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Chimeral Art: Matthew, by TommiCat

matthew-forever

This is an absolutely wonderful surprise I received after writing “Matthew Prepares for His Birth”. A good friend of mine, a furry artist by the name of Tommi Cat, slipped this in my inbox a couple of days after I posted. I really love the use of shadow to convey mood, and it’s a really nice surprise that he interpreted Matthew as black — the texture of the hair is so wonderful here it’s easy for me to imagine how he feels as he pushes his fingers through it.

The response to the Chimeral World has been really decent so far; I wasn’t expecting quite the feedback it’s gotten. I’ll have to add it to the list of settings I’ll be messing around in while I’m putting together a good story for it.

Thanks so much, Tommi. I really appreciate this!

 
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Posted by on December 28, 2012 in Furries

 

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Short Fiction: No Man’s Land

Writing 150(This is what I came up with for a Thursday prompt two weeks ago, boundaries. I wanted to return to Matthew from my previous story and see how he was doing after the transformation was complete. This story doesn’t end so much as stop, and I’ll need to take a couple more stories to focus specifically on endings. But for now, here’s the story.)

“There it is. That’s the edge of the reservation.” Kikkitik gestured with one long forearm towards the unassuming low fence they were walking towards. Matthew was surprised by its modesty; it was a simple wooden post fence, lined with wires that may or may not be electric. It stretched over the plain that served as the outside edge of the chimeral reservation, as far as he could see to the north and south. It couldn’t have been higher than three feet. He could have stepped over it easily, and Kikkitik could simply crawl over it herself. There was a dirt road just beyond it, and beyond that a slope that lead to more grassland. They stopped thirty feet before they reached the boundary. Matthew knew Kikkitik wanted no part of it, and he wasn’t sure he wanted to flirt with it, either.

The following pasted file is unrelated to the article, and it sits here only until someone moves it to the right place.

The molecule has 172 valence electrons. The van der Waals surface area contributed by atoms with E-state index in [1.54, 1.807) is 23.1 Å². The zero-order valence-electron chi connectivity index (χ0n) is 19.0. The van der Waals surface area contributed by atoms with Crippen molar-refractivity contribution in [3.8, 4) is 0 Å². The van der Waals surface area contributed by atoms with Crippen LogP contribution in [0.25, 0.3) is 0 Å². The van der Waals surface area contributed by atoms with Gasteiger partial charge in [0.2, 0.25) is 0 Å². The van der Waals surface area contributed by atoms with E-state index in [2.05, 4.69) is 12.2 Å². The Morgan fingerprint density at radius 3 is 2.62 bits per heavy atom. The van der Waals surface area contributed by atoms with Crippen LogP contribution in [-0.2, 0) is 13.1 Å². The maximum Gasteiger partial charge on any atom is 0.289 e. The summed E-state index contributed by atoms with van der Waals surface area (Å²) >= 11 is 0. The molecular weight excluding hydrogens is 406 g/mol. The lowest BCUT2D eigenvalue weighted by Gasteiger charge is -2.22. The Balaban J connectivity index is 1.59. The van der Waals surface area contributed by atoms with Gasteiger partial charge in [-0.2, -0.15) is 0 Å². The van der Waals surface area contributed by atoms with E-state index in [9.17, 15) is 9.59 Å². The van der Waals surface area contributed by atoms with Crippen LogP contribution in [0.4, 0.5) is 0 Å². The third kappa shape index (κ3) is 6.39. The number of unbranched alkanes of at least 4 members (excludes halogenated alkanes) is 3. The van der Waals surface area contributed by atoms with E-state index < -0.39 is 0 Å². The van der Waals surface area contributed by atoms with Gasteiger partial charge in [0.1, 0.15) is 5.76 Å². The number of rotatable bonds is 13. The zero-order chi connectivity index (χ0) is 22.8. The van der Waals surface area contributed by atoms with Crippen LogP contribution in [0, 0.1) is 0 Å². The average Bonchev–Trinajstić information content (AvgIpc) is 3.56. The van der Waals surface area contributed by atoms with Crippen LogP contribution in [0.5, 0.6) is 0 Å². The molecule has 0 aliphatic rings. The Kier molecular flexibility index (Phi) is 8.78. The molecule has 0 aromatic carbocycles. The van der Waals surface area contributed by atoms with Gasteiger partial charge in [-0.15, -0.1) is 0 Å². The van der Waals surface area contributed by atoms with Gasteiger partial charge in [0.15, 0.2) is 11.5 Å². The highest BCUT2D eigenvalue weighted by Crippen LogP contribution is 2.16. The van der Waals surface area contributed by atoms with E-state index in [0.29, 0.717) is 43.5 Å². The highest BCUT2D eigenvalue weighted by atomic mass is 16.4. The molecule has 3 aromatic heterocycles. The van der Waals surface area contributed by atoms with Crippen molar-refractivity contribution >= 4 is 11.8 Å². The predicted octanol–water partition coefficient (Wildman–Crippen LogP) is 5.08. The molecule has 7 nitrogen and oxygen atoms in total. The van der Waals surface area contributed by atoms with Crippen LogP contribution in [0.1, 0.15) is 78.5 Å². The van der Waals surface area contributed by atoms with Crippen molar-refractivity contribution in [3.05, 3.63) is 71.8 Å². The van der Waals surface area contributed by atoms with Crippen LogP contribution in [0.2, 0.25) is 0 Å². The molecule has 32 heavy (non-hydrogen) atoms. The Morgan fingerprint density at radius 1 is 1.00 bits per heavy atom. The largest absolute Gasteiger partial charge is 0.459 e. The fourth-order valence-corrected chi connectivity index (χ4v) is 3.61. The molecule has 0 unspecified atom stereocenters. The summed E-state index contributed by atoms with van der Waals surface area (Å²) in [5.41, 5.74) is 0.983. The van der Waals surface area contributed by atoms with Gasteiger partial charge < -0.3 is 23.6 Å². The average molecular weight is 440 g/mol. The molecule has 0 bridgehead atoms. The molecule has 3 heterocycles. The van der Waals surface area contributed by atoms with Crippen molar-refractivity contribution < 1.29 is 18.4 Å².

He had been on the reservation for nearly a month now, but this was the first time he had taken the tour. There were a number of reasons he didn’t want to leave the confines of the small compound that served as their home, but one by one Kikkitik had resolved them. She was patient and steady with him, and it was the least he could do to reward that effort with the walk around the ground she had been pushing for. That didn’t mean he was ready to face the world beyond the reservation just yet, though. Expanding the world he was in was adventurous enough.